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Out-sourcing the Dry Season: Cattle Ranchers' Responses to Weather Shocks in the Brazilian Amazon

AAEA member releases new research in AJAE

Ranchers sell animals for fattening (e.g., to confinement operations) when pre-dry season rainfall signals indicate that it will a severe season.  If the pre-dry season temperature is higher than usual, however, they sell more animals for slaughter rather than fattening. 

In the new article “Out-sourcing the dry season: Cattle ranchers’ responses to weather shocks in the Brazilian Amazon” in the American Journal of Agricultural Economics, Marin Elisabeth Skidmore from the University of Illinois at Urbana-Champaign and the University of Wisconsin-Madison find out how ranchers anticipate and prepare for an extreme dry season.

Skidmore says, “The fact that ranchers sell animals for slaughter when temperatures are high indicates that the current technology in the region does not protect animals against heat stress.  This suggests that agroforestry or other cooling systems that provide shade would be beneficial in the region.  This will be particularly important as the dry season becomes longer and more severe, as other scientific papers indicate (e.g., Leite-Filho, 2019).  Confinement operations, which decouple food supply from the current local weather, are also likely to be increasingly important in a historically pasture-based region.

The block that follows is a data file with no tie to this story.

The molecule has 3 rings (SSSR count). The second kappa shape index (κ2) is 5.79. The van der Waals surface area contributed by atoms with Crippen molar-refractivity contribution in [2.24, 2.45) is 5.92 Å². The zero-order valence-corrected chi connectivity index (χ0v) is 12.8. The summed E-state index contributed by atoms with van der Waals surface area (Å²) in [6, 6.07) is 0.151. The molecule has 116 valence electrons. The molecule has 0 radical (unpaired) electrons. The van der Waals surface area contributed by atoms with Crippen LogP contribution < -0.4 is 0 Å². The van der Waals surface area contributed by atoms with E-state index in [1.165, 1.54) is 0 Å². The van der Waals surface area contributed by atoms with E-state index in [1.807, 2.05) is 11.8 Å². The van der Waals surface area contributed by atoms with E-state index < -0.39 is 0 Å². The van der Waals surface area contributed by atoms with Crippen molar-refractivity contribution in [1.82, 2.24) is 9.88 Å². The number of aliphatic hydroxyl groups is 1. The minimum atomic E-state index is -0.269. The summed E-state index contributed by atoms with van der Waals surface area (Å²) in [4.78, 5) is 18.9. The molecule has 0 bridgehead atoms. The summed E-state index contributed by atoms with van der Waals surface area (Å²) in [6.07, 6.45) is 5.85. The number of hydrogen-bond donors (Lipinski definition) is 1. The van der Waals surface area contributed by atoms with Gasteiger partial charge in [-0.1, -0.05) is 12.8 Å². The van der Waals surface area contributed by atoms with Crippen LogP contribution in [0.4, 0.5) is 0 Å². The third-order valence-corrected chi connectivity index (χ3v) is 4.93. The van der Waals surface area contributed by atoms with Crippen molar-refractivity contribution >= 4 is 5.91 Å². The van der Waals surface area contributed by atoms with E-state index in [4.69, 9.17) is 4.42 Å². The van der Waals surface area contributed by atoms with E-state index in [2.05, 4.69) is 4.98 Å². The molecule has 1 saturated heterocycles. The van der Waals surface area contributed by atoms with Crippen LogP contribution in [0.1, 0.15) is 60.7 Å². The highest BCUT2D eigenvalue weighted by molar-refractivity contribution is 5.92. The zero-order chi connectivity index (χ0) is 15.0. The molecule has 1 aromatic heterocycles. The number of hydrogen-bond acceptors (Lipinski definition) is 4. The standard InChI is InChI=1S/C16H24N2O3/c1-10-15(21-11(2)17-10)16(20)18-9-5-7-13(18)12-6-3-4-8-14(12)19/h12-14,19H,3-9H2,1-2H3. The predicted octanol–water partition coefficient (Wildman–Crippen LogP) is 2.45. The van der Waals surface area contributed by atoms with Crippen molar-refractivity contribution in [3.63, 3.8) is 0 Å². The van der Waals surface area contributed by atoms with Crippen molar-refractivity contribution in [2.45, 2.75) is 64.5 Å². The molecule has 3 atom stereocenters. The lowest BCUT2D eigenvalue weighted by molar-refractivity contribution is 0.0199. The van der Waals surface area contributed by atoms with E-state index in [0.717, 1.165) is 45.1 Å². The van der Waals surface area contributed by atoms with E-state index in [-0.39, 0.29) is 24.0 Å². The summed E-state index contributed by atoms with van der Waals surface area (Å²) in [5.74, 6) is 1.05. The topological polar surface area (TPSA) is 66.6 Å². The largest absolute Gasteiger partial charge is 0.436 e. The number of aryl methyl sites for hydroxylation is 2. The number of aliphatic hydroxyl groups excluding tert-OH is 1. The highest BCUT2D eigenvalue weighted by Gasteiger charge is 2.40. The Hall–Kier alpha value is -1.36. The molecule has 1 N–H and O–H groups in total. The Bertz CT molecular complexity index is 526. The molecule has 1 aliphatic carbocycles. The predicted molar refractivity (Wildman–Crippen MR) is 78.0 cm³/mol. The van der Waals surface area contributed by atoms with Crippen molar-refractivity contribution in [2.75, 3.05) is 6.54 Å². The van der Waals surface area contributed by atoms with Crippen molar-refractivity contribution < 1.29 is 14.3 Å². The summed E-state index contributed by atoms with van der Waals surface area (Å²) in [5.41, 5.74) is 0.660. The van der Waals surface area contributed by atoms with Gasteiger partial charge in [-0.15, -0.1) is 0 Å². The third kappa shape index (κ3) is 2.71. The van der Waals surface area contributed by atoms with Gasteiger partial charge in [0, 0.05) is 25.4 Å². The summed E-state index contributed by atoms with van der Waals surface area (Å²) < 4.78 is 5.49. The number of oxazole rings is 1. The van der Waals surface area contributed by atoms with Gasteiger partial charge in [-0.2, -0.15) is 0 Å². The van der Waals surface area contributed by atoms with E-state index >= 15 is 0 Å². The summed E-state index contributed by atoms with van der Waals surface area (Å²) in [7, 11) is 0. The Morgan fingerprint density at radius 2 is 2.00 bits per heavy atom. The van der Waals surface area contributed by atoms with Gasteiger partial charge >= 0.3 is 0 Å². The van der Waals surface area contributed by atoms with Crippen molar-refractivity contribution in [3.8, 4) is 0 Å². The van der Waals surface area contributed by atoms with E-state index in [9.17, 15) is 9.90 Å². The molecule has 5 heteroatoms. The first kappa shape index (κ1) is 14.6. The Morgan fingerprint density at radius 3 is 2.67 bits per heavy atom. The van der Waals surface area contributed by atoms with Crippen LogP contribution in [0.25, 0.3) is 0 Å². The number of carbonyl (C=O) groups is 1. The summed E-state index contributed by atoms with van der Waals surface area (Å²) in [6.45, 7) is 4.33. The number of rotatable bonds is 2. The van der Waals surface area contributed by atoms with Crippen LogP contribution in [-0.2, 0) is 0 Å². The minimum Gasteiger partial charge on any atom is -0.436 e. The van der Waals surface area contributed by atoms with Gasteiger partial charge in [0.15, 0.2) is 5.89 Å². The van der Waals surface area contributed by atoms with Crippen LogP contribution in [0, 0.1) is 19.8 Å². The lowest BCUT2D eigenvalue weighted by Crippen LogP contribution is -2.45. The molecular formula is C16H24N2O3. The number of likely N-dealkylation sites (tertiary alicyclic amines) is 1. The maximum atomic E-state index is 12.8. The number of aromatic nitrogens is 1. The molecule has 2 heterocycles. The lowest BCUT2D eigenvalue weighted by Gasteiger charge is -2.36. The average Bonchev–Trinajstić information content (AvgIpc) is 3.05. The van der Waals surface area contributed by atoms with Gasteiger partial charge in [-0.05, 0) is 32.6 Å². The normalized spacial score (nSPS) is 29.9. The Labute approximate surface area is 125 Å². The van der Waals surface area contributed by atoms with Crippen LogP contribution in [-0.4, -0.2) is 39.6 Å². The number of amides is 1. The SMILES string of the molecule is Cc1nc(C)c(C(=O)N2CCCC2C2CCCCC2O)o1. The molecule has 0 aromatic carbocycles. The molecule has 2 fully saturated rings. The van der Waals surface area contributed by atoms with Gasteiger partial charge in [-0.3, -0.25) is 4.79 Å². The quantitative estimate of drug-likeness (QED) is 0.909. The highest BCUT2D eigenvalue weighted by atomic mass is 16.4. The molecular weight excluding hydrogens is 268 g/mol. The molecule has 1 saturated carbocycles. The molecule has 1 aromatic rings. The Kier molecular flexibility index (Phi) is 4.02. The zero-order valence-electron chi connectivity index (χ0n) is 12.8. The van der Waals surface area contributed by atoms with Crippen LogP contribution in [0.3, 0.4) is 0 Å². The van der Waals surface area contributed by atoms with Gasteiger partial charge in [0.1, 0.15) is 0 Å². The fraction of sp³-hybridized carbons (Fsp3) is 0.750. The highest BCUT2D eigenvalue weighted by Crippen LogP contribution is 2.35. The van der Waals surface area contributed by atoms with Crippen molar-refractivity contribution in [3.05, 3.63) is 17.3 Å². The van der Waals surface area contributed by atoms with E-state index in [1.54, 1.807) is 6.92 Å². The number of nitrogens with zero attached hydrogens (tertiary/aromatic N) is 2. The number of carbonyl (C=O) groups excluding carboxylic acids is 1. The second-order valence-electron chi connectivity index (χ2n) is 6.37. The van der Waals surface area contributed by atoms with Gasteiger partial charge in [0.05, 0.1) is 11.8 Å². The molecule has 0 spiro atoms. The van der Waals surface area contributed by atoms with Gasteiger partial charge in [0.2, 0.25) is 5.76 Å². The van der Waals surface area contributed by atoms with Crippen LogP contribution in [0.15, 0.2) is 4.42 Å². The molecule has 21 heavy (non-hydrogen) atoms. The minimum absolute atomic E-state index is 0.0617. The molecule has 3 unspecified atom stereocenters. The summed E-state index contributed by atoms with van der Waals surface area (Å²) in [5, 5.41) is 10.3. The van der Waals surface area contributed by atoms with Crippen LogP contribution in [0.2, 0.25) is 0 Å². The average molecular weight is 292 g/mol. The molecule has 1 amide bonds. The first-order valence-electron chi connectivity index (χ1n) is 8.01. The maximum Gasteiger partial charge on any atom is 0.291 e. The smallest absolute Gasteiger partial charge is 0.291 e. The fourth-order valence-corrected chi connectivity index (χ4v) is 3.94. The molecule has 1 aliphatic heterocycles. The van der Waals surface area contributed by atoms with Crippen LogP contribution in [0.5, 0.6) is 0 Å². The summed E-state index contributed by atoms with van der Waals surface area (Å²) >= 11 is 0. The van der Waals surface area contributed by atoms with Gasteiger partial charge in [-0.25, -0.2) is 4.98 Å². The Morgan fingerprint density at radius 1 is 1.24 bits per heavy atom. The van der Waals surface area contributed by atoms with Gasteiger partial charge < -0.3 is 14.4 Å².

If you are interested in setting up an interview, please contact Allison Ware in the AAEA Business Office.

ABOUT AAEA: Established in 1910, the Agricultural & Applied Economics Association (AAEA) is the leading professional association for agricultural and applied economists, with 2,500 members in more than 60 countries. Members of the AAEA work in academic or government institutions as well as in industry and not-for-profit organizations, and engage in a variety of research, teaching, and outreach activities in the areas of agriculture, the environment, food, health, and international development. The AAEA publishes three journals, the Journal of the Agricultural and Applied Economics Association (an open access journal), the American Journal of Agricultural Economics and Applied Economic Perspectives & Policy, as well as the online magazine Choices and the online open access publication series Applied Economics Teaching Resources. To learn more, visit

Contact: Allison Ware
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(414) 918-3190